It is interesting to note that the sound medical-scientific evidence (SMSE) relied upon to include some of the causal factors in SOPs which are commonly associated with military experiences –such as exposure to dioxins in Vietnam, atomic radiation or benzene - were actually based to a large extent on health studies of civilian or occupational groups. Such studies include agricultural and forestry workers (applying pesticides), residents in the vicinity of Hiroshima, Nagasaki and Chernobyl (radiation exposure) and chemical and petroleum industry workers (benzene exposure).

My treating doctor/specialist says my disease is caused by my service. S/he understands my condition best – how can the RMA ignore a specialist opinion?

Treating clinicians are usually the best placed to understand a veteran’s condition, and in most cases their opinions in relation to individual claims for pension are accepted. Decisions about the appropriate diagnosis of a condition, the likely date of clinical onset and the level of impairment, which have to be made by the Repatriation Commission or other decision-makers, usually rely upon reports and opinions of a treating doctor or specialist.

The RMA however does not deal with individual claims, but determines SOPs which set out all of the potential causes (factors) that can cause or worsen a particular injury, disease or death – at least one of which must as a minimum exist to establish a causal connection for the condition with the circumstances of an individual’s service. In making decisions about the various causes of an injury or disease, the RMA can only take in to account “sound medical-scientific evidence” (SMSE) as defined in the Veterans’ Entitlements Act 1986 (VEA). If your treating doctor or specialist is of the opinion that your disease is caused by a factor which is not included in the relevant SOP, the RMA can certainly consider the published study – or other evidence - which led to the doctor being of that opinion.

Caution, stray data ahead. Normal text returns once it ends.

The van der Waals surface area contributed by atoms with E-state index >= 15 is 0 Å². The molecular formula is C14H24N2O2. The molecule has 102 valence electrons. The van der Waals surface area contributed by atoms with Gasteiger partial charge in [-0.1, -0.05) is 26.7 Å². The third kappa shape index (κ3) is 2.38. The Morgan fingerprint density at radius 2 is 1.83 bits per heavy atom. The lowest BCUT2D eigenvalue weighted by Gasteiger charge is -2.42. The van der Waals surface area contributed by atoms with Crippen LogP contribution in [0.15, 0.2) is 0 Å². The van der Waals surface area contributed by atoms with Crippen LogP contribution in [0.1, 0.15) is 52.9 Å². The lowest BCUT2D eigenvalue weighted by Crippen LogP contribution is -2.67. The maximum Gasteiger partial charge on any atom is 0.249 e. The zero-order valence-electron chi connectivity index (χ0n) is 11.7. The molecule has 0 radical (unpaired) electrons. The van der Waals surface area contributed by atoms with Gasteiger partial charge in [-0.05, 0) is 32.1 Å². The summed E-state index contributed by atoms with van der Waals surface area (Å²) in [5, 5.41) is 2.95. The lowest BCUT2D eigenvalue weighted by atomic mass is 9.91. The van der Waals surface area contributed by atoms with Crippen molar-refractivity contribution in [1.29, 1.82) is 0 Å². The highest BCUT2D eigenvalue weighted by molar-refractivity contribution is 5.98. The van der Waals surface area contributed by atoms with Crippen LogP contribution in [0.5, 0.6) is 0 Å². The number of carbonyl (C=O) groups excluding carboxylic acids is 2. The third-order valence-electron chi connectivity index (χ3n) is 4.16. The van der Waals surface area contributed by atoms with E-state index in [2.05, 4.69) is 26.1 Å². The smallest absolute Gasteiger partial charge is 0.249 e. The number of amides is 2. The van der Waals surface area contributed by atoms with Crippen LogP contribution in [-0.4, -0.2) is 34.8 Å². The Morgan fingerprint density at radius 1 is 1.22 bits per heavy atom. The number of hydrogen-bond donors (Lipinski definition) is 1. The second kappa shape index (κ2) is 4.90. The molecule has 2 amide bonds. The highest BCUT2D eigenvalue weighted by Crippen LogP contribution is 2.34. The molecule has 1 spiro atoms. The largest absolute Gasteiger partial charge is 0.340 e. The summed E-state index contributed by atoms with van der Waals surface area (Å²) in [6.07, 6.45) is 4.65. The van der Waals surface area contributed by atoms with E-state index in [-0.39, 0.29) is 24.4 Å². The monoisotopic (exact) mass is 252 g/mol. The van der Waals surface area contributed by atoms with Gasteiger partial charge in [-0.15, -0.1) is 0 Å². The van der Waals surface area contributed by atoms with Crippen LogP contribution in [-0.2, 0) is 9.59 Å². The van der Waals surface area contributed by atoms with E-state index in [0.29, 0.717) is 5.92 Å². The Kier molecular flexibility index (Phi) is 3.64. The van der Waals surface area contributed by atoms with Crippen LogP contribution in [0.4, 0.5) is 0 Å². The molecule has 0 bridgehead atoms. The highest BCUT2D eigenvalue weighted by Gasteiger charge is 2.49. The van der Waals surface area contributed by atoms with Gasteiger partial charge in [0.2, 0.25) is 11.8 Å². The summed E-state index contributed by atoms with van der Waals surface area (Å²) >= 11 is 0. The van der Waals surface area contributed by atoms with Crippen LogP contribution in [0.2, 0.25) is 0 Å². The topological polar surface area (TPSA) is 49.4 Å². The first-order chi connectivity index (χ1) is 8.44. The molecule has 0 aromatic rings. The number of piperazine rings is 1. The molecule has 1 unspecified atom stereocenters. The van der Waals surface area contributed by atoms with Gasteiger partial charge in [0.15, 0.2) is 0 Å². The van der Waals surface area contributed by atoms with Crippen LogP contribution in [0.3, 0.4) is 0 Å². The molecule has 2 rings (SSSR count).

How does the RMA deal with injuries and diseases specific to female veterans?

There are a number of different ways in which the RMA has addressed diseases and injuries experienced by female serving members and veterans.

Some SOPs are specific to injuries or diseases which only (or largely) affect females. Examples include:

Some SOPs concern injuries or diseases where females are at increased risk. Some examples include: